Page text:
R3 is hydrogen or alkyl having from 1 to about 12 carbon atoms; and
R2 and R4 are hydrogen.
8. A polymer according to claim 7 wherein;
R1 is alkyl and;
R3 is alkyl having from 1 to about 12 carbon atoms.
9. A polymer according to claim 1 wherein R5 to R12 are the same or different at each occurrence and are hydrogen, substituted or unsubstituted alkyl having from 1 to about 12 carbon atoms, substituted or unsubstituted phenyl, or alkylthio or alkoxy ach having from 1 to about 12 carbon atoms; or any of R5 and R6, or R7 and R8, or R9 and R10, or R11 and R12 substituents taken together may form an alkylene chain having 2 to about 20 carbon atoms completing a 4, 5 or 6 membered ring system which may include one or more heteroatoms of oxygen, nitrogen or sulfur.
10. A polymer according to claim 9 wherein R5 to R12 are the same or different at each occurrence and are hydrogen or alkyl having from 1 to about 12 carbon atoms.
11. A polymer according to claim 1 wherein at least one of R5 to R12 is hydrogen.
12. A polymer according to claim 1 wherein X1 and X2 are sulfur.
13. A polymer of claim 1 wherein X1 and X2 are NR15.
14. A polymer according to claim 13 wherein R15 is hydrogen or alkyl from about 1 to about 12 carbon atoms.
15. A polymer according to claim 1 wherein m or the sum of n, o, and p are the same or different and are equal to or greater than about 200 with the proviso that at least one of o or n is not zero.
16. A polymer according to claim 15 wherein m, or the sum of n, o, and p are the same or different and are equal to or greater than about 500.
17. A polymer accrding to claim 1 wherein D is a halogen, a psuedohalogen, or a moiety of the formula:
--OR1, --SC(O)OR1, --SC(S)OR1, --SOR1, --SR1, --OSOR1, --SC(S)OR2, --SOR1, --SR1, --OSOR1, --OOR1, --OSO3 R1, --N+ R1 R2 R3.Z-, --P+ R1 R2 R3.Z-, --SeR1, --P(OR1)2, --SiR1 R2 R3, --S+ OR1 R2.Z-, --30 NOR1 R2.Z-, --PO(OR1 (OR2), and --SO3 - M+ ;
Z is an anion; and
R1, R2 and R3 are the same or different and are hydrogen, or substituted or unsubstituted alkoxyalkyl, aryl, alkanoyl, alkoxyaryl, aroyl, arylsulfonyl, alkanesulfonyl or arylalkyl wherein permissible substituents are one or more carboxylic acid groups, sulfonic acid groups, alkyl, alkoxy, carboxylic acid salts or sulfonic acid salts.
18. A polymer according to claim 1 wherein D is a moiety selected from the group consisting of;
(a) --OR1, --+ PR1 R2 R3.Z-, --SR1, --+ NR1 R2 R3.Z-, --SiR1 R2 R3, --S+ OR1 R2.Z-, --+ NOR1 R2.Z, wherein
R1, R2 and R3 are the same or different and are alkyl, phenyl, phenylalkyl, phenyl substituted with one or more alkyl or alkoxy groups, or two or more of R1, R2 and R3 together may form an alkylene or alkenylene chain containing two or more double bonds completing an alicyclic, aromatic or heterocyclic ring structure; and
(b) halogen; and
(c) psuedohalogen.
19. A polymer according to claim 18 wherein D is selected from the group consisting of;
halogens, pseudohalogens and moieties of the formula:
--OR1, --N+ R1 R2 R3.Z- and --SR1.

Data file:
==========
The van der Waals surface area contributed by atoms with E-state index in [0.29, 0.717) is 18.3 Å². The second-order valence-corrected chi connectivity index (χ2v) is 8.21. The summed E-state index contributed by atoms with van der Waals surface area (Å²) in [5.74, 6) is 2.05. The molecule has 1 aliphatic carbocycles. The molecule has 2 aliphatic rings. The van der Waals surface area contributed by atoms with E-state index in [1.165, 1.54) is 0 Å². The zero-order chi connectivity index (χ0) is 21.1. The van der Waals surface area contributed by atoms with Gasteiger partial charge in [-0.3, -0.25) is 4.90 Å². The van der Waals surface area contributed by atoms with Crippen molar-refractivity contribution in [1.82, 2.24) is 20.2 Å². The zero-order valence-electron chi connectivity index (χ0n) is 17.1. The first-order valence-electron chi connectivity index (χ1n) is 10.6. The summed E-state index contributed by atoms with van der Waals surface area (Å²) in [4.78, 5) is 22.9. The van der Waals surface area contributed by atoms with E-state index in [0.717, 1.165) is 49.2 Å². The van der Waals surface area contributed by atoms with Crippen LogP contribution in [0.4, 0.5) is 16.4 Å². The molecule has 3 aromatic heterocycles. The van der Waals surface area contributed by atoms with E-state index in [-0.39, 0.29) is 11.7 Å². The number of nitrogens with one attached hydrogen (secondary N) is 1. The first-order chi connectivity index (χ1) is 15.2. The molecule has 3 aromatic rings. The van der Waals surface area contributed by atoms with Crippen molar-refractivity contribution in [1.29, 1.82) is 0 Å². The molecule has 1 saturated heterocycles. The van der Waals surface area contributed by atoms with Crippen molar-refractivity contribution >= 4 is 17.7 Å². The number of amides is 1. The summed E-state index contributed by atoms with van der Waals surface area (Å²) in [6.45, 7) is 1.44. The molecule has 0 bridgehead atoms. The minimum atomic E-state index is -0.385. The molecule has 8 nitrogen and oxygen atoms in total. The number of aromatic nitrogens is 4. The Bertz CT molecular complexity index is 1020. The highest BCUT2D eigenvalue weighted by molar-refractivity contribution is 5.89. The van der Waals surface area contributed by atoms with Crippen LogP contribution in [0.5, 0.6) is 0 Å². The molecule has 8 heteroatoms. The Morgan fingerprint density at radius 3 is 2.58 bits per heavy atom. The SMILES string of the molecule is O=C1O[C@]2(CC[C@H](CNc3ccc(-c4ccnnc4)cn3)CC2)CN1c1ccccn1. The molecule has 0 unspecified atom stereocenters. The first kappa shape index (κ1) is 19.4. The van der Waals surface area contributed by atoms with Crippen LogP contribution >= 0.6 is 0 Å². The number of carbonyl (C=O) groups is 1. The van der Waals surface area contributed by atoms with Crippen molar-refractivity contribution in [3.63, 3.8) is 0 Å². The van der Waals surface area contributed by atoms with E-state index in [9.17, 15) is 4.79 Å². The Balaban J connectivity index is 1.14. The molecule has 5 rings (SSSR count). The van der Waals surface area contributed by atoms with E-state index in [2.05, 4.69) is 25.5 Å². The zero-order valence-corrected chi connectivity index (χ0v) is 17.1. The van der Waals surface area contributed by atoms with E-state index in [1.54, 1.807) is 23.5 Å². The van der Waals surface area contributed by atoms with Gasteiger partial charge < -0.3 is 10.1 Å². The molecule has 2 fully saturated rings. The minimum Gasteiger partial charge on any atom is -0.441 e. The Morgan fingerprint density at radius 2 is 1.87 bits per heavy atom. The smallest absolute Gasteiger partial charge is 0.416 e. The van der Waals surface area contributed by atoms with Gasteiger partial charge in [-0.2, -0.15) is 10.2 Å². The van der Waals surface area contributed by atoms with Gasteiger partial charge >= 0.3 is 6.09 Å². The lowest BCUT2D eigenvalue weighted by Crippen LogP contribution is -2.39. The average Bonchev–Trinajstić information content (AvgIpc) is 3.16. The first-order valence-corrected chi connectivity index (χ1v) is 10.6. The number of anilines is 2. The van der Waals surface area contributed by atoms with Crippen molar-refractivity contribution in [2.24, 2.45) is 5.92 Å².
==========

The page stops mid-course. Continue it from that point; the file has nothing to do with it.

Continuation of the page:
20. A polymer according to claim 19 wherein D is a moiety of the formula --N+ R1 R2 R3.Z-.
21. A polymer solution comprising
(a) a solvent selected from the group consisting of water, an organic solvent and mixtures thereof; and
(b) one or more polymers according to claim 1.
22. A method of forming an article which comprises the steps of;
(a) forming the solution of claim 21; and
(b) removing the solvent from the solution as the polymer solute solidifies to form the solidified polymer having the shape of said article.
23. An article manufactured by the method of claim 22.
24. A polymeric blend comprising one or more polymers of claim 1 and one or more thermoplastic polymers.
Description
BACKGROUND OF THE INVENTION

1. Field of the Invention

This invention relates to novel forms of poly(heteroaromatic vinylenes), and poly(aromatic vinylenes) and to solutions thereof, either in the conductive form or non-conductive form. Another aspect of this invention relates to a method of using the solution of this invention to form conducting polymer articles, including films, fibers, and coatings and methods of using such solutions as conducting liquids. Yet another aspect of this invention relates to novel process for preparing the poly(heteroaromatic vinylenes) and poly(aromatic vinylenes) of this invention.

2. Prior Art

There has recently been an increased interest in the electrical conductivity of polymeric systems. For example, U.S. Pat. Nos. 4,321,114 and 4,442,187 are directed to conjugated polymers having conjugation in all or a part of at least one backbone chain thereof, such as polyacetylene, polyphenylene, and poly(phenylene sulfide). It has recently been discovered that these conjugated backbone polymers can be chemically doped in a controlled manner with electron acceptor and/or electron donor dopants to produce electrically conducting polymers. Doping procedures and certain representative doped polymers are described in U.S. Pat. Nos. 4,222,903 and 4,204,216.

In the general field of conducting polymers, it is believed very difficult to dope one of these conjugated backbone polymers to the extent that it becomes a good conductor (10-3 -100 ohm-1 cm-1) and thereafter dissolve the polymer in any solvent-system. U.S. Pat. Nos. 4,452,727 and 4,599,194 disclose novel polymer solutions containing a doped sulfur-containing or oxygen-containing aromatic polymer. The solvent of this solution is restricted to solvents containing Lewis Acid halides having a liquid phase under atmospheric pressure for at least one temperature between -150 C. and +100 C., such as arsenic trifluoride, phosphorus trifluoride, phosphorous pentafluoride, phosphorus trichloride, boron trifluoride and the like. These solutions can be used to form articles, as for example, by casting the solution onto a substrate, and removing the solvent. This solution and method represents a significant advancement over the art; however, it does suffer from certain economic and practical disadvantages resulting from the cost and high environmental reactivity and toxicity of the specific solvents which must be used.